Despite fans calling Nioh and its sequel the best soulslike games on the market, there are many ways in which the games manage to carve out their own identities. From the over-the-top characters and storylines to the much smaller map layouts, Nioh is far from just another Dark Souls clone. In fact, there is a perfectly valid argument to be made that Nioh‘s combat is actually even more robust than anything FromSoftware has managed to create to date, thanks to the speed at which the player is able to switch stances and weapons and the intelligent ‘Ki’ system, which replaces the stamina bar. The series’ approach to PVP is also a little more user-friendly than the sometimes-cryptic Souls series, which is handy, as the Nioh games are just as tough as their Souls counterparts.

Where Nioh ultimately begins to show its age is in the level design. While the maps are perfectly functional, they are extremely linear, and at times, very claustrophobic. It’s hard not to imagine Nioh‘s combat on a much larger scale, with no restrictive maps holding the player back. Wo Long: Fallen Dynasty seems to remedy this, at least slightly, judging by the gameplay which has been revealed so far showing bigger maps with much more verticality. Ultimately, though, Wo Long will not be open-world, and will likely incorporate a similar mission structure to the one found in Nioh and Nioh 2. Clearly then, in terms of scale, this won’t quite be the leap forward that fans of Team Ninja are hoping for.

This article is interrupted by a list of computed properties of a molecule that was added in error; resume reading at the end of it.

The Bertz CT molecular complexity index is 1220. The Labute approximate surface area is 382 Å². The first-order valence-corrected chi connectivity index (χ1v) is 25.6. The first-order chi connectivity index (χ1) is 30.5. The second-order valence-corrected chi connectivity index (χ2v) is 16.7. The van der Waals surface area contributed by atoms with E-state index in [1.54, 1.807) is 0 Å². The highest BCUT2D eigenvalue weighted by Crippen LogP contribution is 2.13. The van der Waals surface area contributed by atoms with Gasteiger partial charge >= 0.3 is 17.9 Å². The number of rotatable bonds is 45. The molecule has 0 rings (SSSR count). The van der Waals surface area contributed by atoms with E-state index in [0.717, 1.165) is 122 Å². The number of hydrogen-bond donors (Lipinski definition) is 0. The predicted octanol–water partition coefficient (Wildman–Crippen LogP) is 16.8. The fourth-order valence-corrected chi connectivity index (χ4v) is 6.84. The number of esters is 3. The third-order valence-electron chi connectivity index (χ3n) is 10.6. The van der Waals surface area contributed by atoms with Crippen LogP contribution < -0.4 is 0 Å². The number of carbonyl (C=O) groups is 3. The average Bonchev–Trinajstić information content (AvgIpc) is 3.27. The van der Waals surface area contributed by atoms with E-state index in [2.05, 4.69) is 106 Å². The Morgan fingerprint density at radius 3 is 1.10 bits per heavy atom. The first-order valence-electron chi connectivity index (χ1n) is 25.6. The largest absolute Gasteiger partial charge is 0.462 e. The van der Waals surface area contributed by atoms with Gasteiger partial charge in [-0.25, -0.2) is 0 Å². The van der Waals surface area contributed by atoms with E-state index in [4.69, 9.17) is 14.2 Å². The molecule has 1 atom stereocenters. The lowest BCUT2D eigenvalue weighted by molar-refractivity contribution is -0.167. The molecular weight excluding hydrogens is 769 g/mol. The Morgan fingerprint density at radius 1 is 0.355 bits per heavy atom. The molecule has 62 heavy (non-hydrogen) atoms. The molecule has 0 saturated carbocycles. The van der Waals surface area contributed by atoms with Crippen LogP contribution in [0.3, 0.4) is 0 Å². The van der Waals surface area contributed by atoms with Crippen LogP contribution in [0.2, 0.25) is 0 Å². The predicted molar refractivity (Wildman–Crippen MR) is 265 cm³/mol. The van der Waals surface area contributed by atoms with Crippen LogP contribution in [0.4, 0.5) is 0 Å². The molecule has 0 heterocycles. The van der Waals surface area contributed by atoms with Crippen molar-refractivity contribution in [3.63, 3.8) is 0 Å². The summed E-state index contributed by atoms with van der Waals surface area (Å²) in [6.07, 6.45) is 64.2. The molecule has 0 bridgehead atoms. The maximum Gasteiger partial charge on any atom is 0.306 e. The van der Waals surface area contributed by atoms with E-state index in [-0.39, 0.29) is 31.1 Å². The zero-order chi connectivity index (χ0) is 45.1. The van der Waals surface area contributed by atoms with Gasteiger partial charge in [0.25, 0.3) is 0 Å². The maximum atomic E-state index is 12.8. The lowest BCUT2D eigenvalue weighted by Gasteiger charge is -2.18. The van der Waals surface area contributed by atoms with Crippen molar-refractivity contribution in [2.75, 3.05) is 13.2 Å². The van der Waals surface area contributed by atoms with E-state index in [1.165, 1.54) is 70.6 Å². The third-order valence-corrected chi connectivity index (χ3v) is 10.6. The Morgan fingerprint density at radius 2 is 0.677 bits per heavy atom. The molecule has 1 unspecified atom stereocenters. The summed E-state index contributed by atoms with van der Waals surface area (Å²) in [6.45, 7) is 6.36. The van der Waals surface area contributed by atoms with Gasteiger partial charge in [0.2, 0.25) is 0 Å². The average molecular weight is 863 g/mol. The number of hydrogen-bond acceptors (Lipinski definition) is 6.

Enter Rise of the Ronin, which on the surface looks to be the culmination of Team Ninja’s work so far. With a huge open-world to explore, various ways to traverse it including retractable wings and rideable horses, and a combat system that looks to be in-keeping with Team Ninja’s usual high standards in this department, the samurai title is looking to take Team Ninja’s formula and dial it up to 11.

Rise of the Ronin will inevitably draw comparisons with Ghost of Tsushima thanks to both games having a similar setting and premise. This is despite the fact that they take place in two completely different time periods, with events in Tsushima taking place approximately 600 years earlier. Regardless of these comparisons, Rise of the Ronin is ultimately a Team Ninja project, and therefore should be much more aligned to the developer’s previous games in terms of how it plays.

Rise of the Ronin has a long way to go until it releases, and much about the game is still shrouded in mystery. With a vague 2024 release window given, Team Ninja has plenty of time to tweak it, honing the formula that it has worked hard to cultivate over the years. The game and its developer seem to be on similar trajectory to Elden Ring and FromSoftware, and if Rise of the Ronin turns out to be anywhere near as well received as its counterpart, Team Ninja will consider it a huge success.

Rise of the Ronin is currently in development and is set to release in 2024 for PS5.

MORE: 5 Samurai Games to Play After Ghost of Tsushima